When you create something new – whether it is as simple as changing a hairstyle, or as complex as designing the software to guide a rocket landing on Mars – there will be a period of time when you’re not sure which direction to take, when you’re not sure if it will work, when you don’t know if what you’re doing is right or wrong. In the act of creating you will almost always encounter this challenging period where you face the unknown. And when you are in that period of creativity it may feel chaotic, disorderly, messy. It may last moments or it may last for much longer, but at some point in the creative process it will be there.
If as an actor you are unfamiliar with this period of creativity, you might be uncomfortable with it and will limit that part of the process, or avoid it all together. But if you don’t dive into the mess, if you don’t allow yourself to get lost for a little while, you will n̲e̲v̲e̲r̲ make the discoveries that come with creating something new.
If you’re avoiding the unknown you’re not actually going through the creative process of an actor and instead are following a formula. Formulaic acting is an easy trap to fall into (not only for an actor but for an acting teacher as well!) Why? Because following a formula feels comfortable, safe and familiar. We’re used to check lists. We’re used to being told when we are right and when we are wrong. We are used to being given a list of demands and then fitting ourselves squarely into them to get a pat on the back. So in that regard Formulaic Acting seems so right. It’s controlled, dependable and solid. There’s just absolutely nothing messy about it and that neatness can feel very “professional”.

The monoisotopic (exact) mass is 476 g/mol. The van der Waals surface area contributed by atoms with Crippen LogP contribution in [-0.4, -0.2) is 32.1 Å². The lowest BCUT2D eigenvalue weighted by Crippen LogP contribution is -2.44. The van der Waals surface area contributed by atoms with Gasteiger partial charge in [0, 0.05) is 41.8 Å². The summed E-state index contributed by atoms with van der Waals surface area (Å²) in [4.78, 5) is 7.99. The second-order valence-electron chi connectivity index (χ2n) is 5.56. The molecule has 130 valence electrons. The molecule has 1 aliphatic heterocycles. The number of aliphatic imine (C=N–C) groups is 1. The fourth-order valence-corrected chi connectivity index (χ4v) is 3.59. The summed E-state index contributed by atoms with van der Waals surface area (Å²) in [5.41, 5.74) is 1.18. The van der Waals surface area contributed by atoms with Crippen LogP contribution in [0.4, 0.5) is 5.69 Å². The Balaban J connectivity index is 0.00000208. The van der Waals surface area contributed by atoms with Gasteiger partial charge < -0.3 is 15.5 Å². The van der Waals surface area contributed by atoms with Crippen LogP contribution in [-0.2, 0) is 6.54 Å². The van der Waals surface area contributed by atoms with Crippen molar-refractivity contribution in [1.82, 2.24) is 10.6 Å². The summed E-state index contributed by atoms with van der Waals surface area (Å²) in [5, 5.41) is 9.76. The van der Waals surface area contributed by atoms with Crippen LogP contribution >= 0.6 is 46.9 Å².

But, although a lot of small roles seem to ask for only formulaic acting, great acting comes from anyone following a step-by-step process. None. Never. Why? Because a step-by-step process is a creative process. It’s a checklist of results. It’s dead. It’s the equivalent of a paint-by-numbers kit: it looks like a painting, it feels like a painting, it hangs on the wall like a painting, but there is no originality. What Picasso did and what a person doing a paint-by-numbers job is doing are two entirely different things.
The creative process is a process as well, it’s just that it’s a different process. It has different qualities. It’s not quite as fast. It’s not packaged up and as neatly learnable. It doesn’t come with a guarantee stamped on it. There is a feeling of leaving the well trodden path. There is a feeling of risk.
But once these qualities are recognized and understood as part of the process you will become more comfortable with the feeling of stepping into the unknown and wandering around for a little while. Eventually, after your first taste of success; when you perform creatively instead of ‘correctly’, you will open up to the possibilities of achieving your full potential.
– Michelle Meyrink